American Dirt is an Oprah-recommended novel about Mexicans fleeing violence to find asylum in America. It’s also hugely controversial. The publisher and author are dealing with the blowback. It’s instructive to see how they’ve written about that experience.
The unexpected challenge here is coming from Latino communities, some of whom feel that the author Jeanine Cummins, who identifies as white, is appropriating Mexican culture for dramatic purposes. In the New York Times, writer David Bowles described it as proof that the publishing industry is broken, a “pastiche of stereotypes and melodramatic tropes of the sort one might expect from an author who did not grow up within Mexican culture.”
After winning a nine-way, seven-figure bidding war for the novel, Macmillan’s division Flatiron Books had prepared a massive launch including a book tour. Now the author was receiving backlash and death threats. So Bob Miller, president and publisher at Flatiron, was forced to backpedal. Let’s take a look at his statement and the very human way that it threads the needle between the publisher’s promises to the author and the people who have issues with the book. I’ve interspersed my commentary.
STATEMENT FROM BOB MILLER, PRESIDENT & PUBLISHER, FLATIRON BOOKS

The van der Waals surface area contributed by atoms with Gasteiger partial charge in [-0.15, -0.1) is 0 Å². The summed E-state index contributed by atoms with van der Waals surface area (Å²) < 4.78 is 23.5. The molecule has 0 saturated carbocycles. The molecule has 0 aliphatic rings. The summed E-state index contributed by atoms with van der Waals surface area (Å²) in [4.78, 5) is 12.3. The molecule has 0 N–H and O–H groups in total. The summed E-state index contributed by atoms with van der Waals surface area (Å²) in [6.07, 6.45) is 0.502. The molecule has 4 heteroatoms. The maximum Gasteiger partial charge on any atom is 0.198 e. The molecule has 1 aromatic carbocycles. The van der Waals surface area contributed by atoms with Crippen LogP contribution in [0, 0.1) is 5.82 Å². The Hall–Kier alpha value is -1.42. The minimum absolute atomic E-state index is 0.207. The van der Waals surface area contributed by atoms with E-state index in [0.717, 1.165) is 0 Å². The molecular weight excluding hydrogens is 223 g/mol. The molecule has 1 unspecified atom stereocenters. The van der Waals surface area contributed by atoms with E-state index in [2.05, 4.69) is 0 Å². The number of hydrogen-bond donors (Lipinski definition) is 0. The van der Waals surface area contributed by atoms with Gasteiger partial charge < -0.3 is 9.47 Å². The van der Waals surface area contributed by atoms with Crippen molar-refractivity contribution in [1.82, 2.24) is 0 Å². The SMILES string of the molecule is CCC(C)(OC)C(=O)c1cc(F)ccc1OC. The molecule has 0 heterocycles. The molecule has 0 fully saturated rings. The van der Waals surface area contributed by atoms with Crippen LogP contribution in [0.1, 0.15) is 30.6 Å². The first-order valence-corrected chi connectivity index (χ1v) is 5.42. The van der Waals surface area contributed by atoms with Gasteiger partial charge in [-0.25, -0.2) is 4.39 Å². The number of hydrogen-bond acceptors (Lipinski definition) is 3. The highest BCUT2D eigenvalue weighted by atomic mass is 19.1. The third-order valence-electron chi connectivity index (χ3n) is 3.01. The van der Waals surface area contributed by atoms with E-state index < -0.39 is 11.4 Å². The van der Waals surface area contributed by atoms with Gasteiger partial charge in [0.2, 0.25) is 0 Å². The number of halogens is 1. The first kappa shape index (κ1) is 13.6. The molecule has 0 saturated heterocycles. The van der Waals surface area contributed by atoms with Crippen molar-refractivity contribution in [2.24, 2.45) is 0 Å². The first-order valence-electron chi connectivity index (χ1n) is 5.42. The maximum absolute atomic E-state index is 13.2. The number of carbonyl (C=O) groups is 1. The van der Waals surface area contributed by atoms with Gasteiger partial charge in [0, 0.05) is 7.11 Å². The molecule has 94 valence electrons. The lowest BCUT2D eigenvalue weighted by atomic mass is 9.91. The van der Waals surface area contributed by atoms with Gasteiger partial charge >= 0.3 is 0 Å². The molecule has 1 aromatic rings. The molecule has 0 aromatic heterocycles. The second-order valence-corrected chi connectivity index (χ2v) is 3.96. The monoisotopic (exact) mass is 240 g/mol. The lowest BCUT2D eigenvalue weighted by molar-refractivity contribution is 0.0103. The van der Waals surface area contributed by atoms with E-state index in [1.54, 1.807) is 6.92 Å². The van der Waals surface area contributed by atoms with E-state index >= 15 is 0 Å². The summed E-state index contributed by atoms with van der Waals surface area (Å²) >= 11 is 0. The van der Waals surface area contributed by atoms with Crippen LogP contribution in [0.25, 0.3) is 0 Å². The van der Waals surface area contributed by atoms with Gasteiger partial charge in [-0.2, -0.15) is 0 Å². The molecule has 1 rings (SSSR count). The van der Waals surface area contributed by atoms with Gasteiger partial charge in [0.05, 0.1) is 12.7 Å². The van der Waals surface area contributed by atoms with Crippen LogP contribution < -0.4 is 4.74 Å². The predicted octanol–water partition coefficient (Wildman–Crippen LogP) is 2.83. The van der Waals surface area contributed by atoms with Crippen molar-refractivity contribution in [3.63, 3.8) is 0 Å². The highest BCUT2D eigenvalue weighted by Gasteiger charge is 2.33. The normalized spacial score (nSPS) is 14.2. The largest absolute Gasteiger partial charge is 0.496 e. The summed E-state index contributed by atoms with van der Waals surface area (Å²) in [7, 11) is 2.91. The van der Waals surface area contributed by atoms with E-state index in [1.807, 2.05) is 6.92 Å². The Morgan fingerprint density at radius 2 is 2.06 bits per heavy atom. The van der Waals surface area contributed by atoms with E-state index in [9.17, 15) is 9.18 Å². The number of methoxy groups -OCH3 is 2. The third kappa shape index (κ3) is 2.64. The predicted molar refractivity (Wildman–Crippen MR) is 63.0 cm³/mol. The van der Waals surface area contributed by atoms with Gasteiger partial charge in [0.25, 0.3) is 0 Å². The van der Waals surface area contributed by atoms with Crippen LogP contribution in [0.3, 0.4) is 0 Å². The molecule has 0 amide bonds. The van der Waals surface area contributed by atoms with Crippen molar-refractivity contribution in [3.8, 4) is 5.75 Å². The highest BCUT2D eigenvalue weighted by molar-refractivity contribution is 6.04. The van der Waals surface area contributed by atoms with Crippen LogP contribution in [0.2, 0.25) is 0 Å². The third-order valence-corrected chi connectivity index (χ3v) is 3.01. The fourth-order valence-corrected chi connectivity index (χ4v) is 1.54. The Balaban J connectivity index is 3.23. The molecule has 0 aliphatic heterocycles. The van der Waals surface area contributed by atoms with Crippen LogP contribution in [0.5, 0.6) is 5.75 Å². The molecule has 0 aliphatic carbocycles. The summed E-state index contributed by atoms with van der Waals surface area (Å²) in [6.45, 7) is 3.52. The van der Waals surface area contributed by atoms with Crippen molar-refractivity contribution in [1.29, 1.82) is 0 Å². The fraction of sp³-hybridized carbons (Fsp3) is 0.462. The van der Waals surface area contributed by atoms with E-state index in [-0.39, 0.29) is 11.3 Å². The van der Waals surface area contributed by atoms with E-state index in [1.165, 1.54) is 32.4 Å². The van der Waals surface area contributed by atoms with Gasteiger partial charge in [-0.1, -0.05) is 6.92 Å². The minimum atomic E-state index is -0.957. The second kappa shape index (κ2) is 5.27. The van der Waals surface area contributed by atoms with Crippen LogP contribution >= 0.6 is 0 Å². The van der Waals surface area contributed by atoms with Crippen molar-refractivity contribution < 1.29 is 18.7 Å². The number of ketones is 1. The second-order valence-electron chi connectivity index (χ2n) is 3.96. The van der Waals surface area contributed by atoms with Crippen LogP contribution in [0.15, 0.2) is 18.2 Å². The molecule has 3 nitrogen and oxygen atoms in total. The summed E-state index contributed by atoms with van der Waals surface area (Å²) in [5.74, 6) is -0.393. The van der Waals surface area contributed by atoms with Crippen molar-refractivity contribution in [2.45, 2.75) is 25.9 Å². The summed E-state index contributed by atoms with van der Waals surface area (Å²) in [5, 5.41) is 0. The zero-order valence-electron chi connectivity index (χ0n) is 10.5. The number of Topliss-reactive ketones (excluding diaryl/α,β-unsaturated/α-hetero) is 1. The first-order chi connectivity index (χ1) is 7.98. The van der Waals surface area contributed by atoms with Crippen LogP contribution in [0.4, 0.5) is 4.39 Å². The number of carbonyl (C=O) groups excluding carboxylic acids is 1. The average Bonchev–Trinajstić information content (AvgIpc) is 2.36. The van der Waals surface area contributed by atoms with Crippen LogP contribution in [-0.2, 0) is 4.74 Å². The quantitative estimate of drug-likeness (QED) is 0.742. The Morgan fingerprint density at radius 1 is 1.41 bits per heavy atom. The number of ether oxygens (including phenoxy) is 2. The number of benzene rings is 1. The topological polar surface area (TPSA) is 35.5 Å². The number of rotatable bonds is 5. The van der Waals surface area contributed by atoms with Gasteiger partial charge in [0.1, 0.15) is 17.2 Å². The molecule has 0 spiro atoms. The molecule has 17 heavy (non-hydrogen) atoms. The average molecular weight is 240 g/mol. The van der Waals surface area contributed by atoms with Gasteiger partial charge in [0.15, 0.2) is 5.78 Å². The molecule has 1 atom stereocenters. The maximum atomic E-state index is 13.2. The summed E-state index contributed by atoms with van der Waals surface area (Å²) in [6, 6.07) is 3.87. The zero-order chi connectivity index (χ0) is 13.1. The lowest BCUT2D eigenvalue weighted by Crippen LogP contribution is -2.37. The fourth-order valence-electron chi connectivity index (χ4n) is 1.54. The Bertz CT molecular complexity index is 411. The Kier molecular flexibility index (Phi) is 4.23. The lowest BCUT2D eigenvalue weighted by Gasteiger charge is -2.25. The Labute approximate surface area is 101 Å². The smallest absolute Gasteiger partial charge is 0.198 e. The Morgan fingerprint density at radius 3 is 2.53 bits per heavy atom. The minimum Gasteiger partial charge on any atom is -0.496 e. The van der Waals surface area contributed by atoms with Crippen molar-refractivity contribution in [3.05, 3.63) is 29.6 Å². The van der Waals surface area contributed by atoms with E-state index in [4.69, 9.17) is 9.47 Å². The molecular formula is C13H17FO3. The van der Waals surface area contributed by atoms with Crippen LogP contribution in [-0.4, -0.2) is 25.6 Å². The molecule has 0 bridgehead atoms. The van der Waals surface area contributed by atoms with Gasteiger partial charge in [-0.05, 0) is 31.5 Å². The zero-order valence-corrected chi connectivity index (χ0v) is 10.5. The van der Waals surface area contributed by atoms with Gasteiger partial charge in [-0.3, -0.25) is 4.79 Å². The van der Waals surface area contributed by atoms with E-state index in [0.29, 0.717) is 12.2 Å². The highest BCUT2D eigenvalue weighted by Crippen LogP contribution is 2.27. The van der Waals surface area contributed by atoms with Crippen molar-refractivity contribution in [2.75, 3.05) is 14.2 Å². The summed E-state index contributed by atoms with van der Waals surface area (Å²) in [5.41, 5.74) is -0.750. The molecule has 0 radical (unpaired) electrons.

In recent days a backlash arose against American Dirt, a novel published by Flatiron Books. When we began the journey of supporting this book, it quickly spawned as much excitement and anticipation as any book I can remember in my forty years working in the publishing business. During the lead-up to publication, we heard praise from major authors; Barnes & Noble designated it their book club pick; independent bookstores made it their #1 choice for February; and Oprah Winfrey made it a book club selection. It is a book we continue being proud to have published.
We were therefore surprised by the anger that has emerged from members of the Latinx and publishing communities.
Millers starts off clearly. He is not apologizing for publishing the book, despite the widespread criticism. And he admits to being surprised by the backlash. Is this another case of white privilege and blindness to others’ experience?
The fact that we were surprised is indicative of a problem, which is that in positioning this novel, we failed to acknowledge our own limits. The discussion around this book has exposed deep inadequacies in how we at Flatiron Books address issues of representation, both in the books we publish and in the teams that work on them. We are committed to finding new ways to address these issues and the specific publishing choices underlying this publication, and feel an obligation to our colleagues, readers, and authors alike. On a more specific scale we made serious mistakes in the way we rolled out this book. We should never have claimed that it was a novel that defined the migrant experience; we should not have said that Jeanine’s husband was an undocumented immigrant while not specifying that he was from Ireland; we should not have had a centerpiece at our bookseller dinner last May that replicated the book jacket so tastelessly. We can now see how insensitive those and other decisions were, and we regret them.